You have to keep a log book if you are operating beyond a hundred and sixty kilometers (100M) of your home terminal.
The first piece that you need to fill in: the starting and ending odometer so that you know the total distance that you drove during the day.
In Canada, it's going to be in kilometers, in the United States it's going to be in miles.
If you are audited by the authorities or pulled into a scale, the first thing that the authorities are going to do, is they're going to take your total distance for the day, the number of hours that you drove for that day, divide the total distance by the hours, and figure out an average speed.
1) Operating in the mountains, your speed should be in the mid-seventies; approximately 70-75 kilometers an hour.
2) Operating on the flat it can be higher: probably 80-85 kilometers an hour is an average speed.
You could potentially get a speeding ticket from your log sheet, so make sure that your average speed for the day is within those ranges.
Don't get a fine - take this comprehensive course!
This logbook course is for drivers operating a truck or bus in Canada.
This self-paced course gives you:
EASY to understand, step-by-step instructions to fill out the Canadian Logbook;
2 practical exercises that include route planning and filling out logbook;
checklists to ensure you completed the form correctly;
multiple choice questions to ensure correct knowledge and understanding.
Exercises, checklists, and cheat sheets will ensure you stay fine free.
Fill out, the date.
On most forms: it's date, month, year.
On the log sheet there is a space for the truck and trailer unit number.
Commercial driving industry - all of the buses and trucks will have a unit number on them.
Fill in the unit number on this space - it's the unit that you're driving.
The trailer, the unit number will be on the front of the trailer or on the rear or both.
Most of the time it's both.
If there is not a unit number on the vehicle which you're driving use the license plate number.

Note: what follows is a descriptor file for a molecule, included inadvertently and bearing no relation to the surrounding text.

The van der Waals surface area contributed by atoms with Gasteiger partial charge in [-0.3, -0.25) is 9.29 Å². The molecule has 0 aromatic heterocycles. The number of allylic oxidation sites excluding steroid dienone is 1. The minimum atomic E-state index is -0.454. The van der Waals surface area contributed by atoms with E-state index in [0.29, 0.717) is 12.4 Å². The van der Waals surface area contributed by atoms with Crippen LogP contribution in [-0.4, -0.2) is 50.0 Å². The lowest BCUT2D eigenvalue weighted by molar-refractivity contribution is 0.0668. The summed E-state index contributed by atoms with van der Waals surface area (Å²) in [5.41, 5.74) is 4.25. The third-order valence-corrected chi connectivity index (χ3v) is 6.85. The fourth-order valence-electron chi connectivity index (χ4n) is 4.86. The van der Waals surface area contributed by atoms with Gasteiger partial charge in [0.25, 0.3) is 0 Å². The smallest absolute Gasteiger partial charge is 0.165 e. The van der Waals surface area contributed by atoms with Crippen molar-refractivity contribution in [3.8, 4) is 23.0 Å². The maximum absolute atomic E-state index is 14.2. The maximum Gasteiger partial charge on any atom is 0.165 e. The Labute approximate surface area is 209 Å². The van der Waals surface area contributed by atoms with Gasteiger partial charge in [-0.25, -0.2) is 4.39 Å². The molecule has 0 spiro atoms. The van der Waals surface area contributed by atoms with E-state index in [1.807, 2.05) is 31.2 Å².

Put the license plate number in the space for unit number for truck and trailer.
As you can see in the trailer there's spaces for several trailers.
On this form it's four - the reason is, is that many drivers operating truck and trailer will pull multiple trainers during the day, so there's space there to put one, two, three, four trailers that you may pull.
On the log sheet is Cycle #1, Cycle #2.
In Canada operate on Cycle #1.
There's no benefit to operating on Cycle #2.
The reason I say that is because before you accumulate 70 hours on duty in Cycle #2, you must take 24 hours off duty.
If your gonna take 24 off duty, you might as well take another 12 and reset Cycle #1.
So there's no advantage to running Cycle #2 - just run Cycle #1 - check the appropriate box.
The next space on the log sheet is the address of your home terminal.
The reason you have to have the address of your home terminal is:
1) to determine time zone that you're operating in.
Many long haul truck drivers will cross time zones; you have to keep the log sheet according to your home time zone.
The address is going to determine which time zone your operating in.
2) to determine if in fact that you are required to have a log book.
The next two blanks on the log sheet are for your name and the signature.
The log sheet is a legal document.
1) In the event of a crash and a court investigation—a legal investigation—they will use your log sheets to determine what kind of driving you had up to the time of the crash.
It's a legal document.
2) As well, during tax time you can use your log sheets to prove that you are away from home and can collect the per diem.
So, CRA (Canada Revenue Agency) will see the log sheet as a legal document, so put your name on and sign.
There's also a space for the name of your co-driver at the top of the log sheet.
If you're running team, you have to put the name your co-driver in.
Bill of Lading
Bottom right on the log sheet is for the manifest or bill of lading.
If you have multiple bills of lading, just put the first bill of lading and then and "MULTIPLE."
As well, on this sheet, which is a Canadian log book, you can defer time from day 1 to day 2.
Comment section - if you do defer time because you got into a crash, weather, or you were going home, put the reason down in the comment section.
Finally on the log sheet you can see that there is starting odometer and ending odometer for personal use.
You can drive the vehicle up to 75 kilometres a day for personal use.
Finally on the log sheet on the right here, you can see a recap for how many hours you worked in the seven day cycle.
To determine the number of hours you have worked in your work cycle or have available, CLICK HERE.